Whenever we look at Theo Randall’s menus, which have won him a best Italian London restaurant of the year award (we still find it hard to believe), we find an irresistible urge to sleep: the ingredients may be good, their cooking just so, but boy o boy how boring, stiflingly conservative do those dishes look to engrained Italian eaters like us. Instead, in unglamorous Euston there’s a place where every dish looks interesting. We had tried Santino Busciglio’s cuisine at Number Twelve last year and we were impressed. Recently we’ve had another fine dinner there: below we offer some sample snapshots with our sparse comments – see the full review for a more complete description of the restaurant’s style.
Actually, before the snapshots, we’ve got to tell you about a big change in the front room. Gone is elegantly restrained Fabio (who joined Michelin starred Apicius), and in comes volcanic and enthusiastic Antonio (Cerilli), an initial partner in our fave Latium before the advent of Giovanni (Baldino) first and then Umberto (Tosi). The room, part of the Ambassador’s hotel, is also undergoing changes, in our opinion for the better.
Let’s begin with the great bread (an innovation compared to our first report: not any longer served one piece a time from a tray, but placed in a basket on the table – as we like it)
And these are refined Cannelloni of duck, with a celeriac cream (we think we remember), mushrooms, lentils and cavolo nero (again from memory, too many other dishes in between!).
This humble turkey (yes, turkey) was a real show stopper:
Turkey must not be an easy meat for a restaurant, and you don’t see much of it around: so lean, with the risk of terrible blandness. But here excellent raw materials and Busciglio’s technique combine beautifully. Cooked sous-vide with great care, the meat has none of the dreaded dryness, and it expresses a beautiful flavour, coming both from the quality of the beast itself, and from the tasty filling, ‘rabbit style’, made up of the giblets and also chestnuts. The variety and complexity of the dish is enhanced by the presence of a side bread sauce for moisture, of a (very, very well made) potato puree with a crispy bacon slice on top, a very sweet and concentrated ‘berry jam’, a fine reduction and… yes, that Christmas loved/hated classic: four tiny, beautifully presented Brussel sprouts (this would have made Hugh Fearnley-Whittingstall happy). There is courage and humour in this dish.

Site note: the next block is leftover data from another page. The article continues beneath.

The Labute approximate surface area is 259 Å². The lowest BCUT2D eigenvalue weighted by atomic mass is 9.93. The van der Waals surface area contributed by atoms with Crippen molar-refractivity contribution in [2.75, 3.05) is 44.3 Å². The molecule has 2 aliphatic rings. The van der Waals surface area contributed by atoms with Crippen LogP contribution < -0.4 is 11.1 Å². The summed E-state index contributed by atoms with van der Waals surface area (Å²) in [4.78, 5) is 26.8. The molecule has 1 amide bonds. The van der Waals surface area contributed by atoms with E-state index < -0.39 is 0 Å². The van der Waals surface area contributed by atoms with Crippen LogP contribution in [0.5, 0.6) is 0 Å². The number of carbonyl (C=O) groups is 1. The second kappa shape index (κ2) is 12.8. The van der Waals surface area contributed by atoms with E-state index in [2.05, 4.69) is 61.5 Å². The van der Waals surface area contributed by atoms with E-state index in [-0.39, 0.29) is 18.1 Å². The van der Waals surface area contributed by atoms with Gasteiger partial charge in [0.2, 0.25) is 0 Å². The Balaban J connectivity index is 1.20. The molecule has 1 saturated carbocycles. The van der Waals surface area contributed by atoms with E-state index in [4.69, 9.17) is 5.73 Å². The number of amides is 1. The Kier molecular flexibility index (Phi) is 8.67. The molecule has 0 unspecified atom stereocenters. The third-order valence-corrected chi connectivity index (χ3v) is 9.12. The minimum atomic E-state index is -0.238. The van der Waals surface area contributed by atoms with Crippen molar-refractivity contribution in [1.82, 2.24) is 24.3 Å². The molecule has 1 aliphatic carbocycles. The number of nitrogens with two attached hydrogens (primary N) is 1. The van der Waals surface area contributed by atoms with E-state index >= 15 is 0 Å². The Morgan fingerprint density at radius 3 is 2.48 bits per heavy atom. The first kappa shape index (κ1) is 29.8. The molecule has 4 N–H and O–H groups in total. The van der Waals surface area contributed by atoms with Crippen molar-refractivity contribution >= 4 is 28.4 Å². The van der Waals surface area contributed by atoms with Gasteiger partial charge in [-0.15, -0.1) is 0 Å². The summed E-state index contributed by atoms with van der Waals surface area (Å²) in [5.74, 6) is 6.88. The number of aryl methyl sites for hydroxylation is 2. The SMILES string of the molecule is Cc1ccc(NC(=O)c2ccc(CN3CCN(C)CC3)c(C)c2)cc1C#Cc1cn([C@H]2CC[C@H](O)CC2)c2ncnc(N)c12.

And this dessert, too, is not something you’ll see anywhere else around:
It’s a Genoise made with olive oil (instead of the regular butter), which makes it crispier beside yielding a different flavour, sitting in a generous pool of melted chocolate to scream about, together with four ‘cubes’ that provide a salty background. On top of it, a Guinness ice cream: yet another layer of flavour, bitter this time. Opinions divide and discussion ensues. We don’t know if the chef will keep this on the menu, but this is culinary freedom! This is fun!
Chef Busciglio has obvious passion and integrity. He creates a cuisine that, while showing an eclectic side, is ultimately Italian in spirit: doing Italian cuisine means for him using the best ingredients he can find, not only from Italy (as is obviously the case for olive oil) but nearer home – we think of a fantastically aromatic honey (on the left) from Dorset
or of the rose veal Ossobuco, slightly darker than the classical Italian version-
and making these ingredients express themselves unmasked, gently enhanced by the cooking techniques and enriched by sagacious combinations: Italian style.